"Undoubtedly food guilt around this time of year is extremely common," Christina Turner, Accredited Practising Dietitian and Mindful Eating Specialist told Women's Health, particularly for the nine per cent of Australians living with an eating disorder. Whether that includes you or not, the factors behind the feelings can vary.
"For some of us, this is a time when we might feel more lonely, isolated and without a close network of family or friends," she explains. "Therefore, food is one thing that we can turn to for comfort, which can obviously lead to guilt and shame."
"On the other hand, some people are stuck on the dieting rollercoaster," Turner adds. "Many of our traditional Christmas meals are high in energy (calories) and of course taste delicious. We absolutely want to enjoy those foods with our loved ones, but if we are dieting, we invariably can feel like we have done something “wrong” or that we have undone our best dieting efforts."
By and large though, she blames diet culture for the stress so many of us feel before, during or after we tuck into our Christmas favourites.
"Diet culture is the system that our current society operates in which idolises thin bodies, equates good health with being thin and often places a moral judgement on food as either healthy (good) or unhealthy (bad), this puts constant pressure on almost all of us, even if we aren’t fully conscious of it."
It can be undoubtably difficult to ignore the little voice telling you to feel crap about the crackling you just devoured, but Turner has shared some strategies that can help you avoid feeling guilty about the food you eat this festive season.
1. Try mindful eating
"If you are at an event and find yourself getting stressed with the food options, use the power of mindful eating to decide what and how much you’d like to eat. A simple pause before eating and checking in in on how hungry or full you are can really do wonders. Using an everyday mindfulness practice like meditation can also be really useful for managing difficult emotions like guilt when they come up. Mindfulness helps us to notice thoughts like “I’m feeling guilty” or “I shouldn’t have eaten that”, but we don’t get caught up in the thoughts. We tend to let troubling thoughts go more quickly and when it comes to food, this helps us enjoy the eating experience (without guilt)."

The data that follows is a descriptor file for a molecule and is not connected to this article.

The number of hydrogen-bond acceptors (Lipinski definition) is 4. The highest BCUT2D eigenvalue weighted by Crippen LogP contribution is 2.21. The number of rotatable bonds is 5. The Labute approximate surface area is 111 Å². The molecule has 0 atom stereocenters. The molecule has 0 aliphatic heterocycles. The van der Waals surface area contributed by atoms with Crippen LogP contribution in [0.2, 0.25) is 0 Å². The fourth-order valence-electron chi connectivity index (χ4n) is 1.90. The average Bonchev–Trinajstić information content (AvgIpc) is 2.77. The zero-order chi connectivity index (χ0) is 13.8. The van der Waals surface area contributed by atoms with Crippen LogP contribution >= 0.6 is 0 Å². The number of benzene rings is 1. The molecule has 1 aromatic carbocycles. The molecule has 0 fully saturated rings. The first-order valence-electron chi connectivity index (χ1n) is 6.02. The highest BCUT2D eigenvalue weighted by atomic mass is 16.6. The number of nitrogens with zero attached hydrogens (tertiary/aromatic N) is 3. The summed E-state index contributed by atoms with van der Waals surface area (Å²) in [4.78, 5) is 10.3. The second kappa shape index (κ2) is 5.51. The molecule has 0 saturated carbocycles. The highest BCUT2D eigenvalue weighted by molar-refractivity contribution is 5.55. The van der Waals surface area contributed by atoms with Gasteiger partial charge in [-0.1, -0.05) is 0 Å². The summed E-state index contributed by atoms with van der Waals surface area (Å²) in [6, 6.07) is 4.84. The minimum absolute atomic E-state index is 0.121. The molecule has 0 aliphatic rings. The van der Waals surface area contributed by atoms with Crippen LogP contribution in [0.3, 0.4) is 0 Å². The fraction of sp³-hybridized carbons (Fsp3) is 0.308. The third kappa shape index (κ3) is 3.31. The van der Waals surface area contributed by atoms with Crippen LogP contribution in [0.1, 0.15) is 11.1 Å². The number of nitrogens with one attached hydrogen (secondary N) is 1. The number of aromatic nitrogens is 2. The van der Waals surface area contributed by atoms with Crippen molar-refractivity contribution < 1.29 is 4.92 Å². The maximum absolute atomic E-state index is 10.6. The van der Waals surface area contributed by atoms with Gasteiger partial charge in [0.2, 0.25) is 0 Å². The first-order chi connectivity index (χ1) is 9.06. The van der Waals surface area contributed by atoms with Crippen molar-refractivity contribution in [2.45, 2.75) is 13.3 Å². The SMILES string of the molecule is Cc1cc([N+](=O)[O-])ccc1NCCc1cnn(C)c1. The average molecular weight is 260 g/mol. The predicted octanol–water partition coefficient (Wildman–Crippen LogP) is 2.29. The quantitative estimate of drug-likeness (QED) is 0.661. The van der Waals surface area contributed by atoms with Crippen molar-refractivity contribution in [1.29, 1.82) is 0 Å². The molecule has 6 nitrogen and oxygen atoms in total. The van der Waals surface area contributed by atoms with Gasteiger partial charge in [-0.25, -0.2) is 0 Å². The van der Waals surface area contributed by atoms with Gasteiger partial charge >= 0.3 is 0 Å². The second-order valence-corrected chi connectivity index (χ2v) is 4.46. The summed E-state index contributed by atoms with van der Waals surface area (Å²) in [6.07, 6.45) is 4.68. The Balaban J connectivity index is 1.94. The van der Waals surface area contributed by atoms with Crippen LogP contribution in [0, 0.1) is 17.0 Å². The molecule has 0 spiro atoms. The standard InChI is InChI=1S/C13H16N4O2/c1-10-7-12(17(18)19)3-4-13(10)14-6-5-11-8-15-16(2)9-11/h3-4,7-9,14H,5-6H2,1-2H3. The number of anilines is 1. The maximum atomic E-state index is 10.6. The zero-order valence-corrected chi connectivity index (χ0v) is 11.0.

2. It's ok to say no
"Practice the art of saying no. If certain people or events make you feel really uncomfortable or stressed to the max, it’s OK to say no. Creating boundaries and managing our mental health during the festive period is really important. Having said that, don’t isolate yourself for fear of eating something ‘wrong’ or not in your diet plan. Remember how important it is to enjoy time with the people we love and it’s OK to enjoy good food as part of that social engagement."
3. Do unto others
"Keep your eyes on your own plate and your own body. If we are going to make a dent in diet culture year-round, then we should try to avoid commenting on what others are eating and on their appearance."
If you are worried about yourself or someone in your care, the best thing you can do is talk to someone. Please contact the Butterfly Foundation 1800 33 4673 or chat online.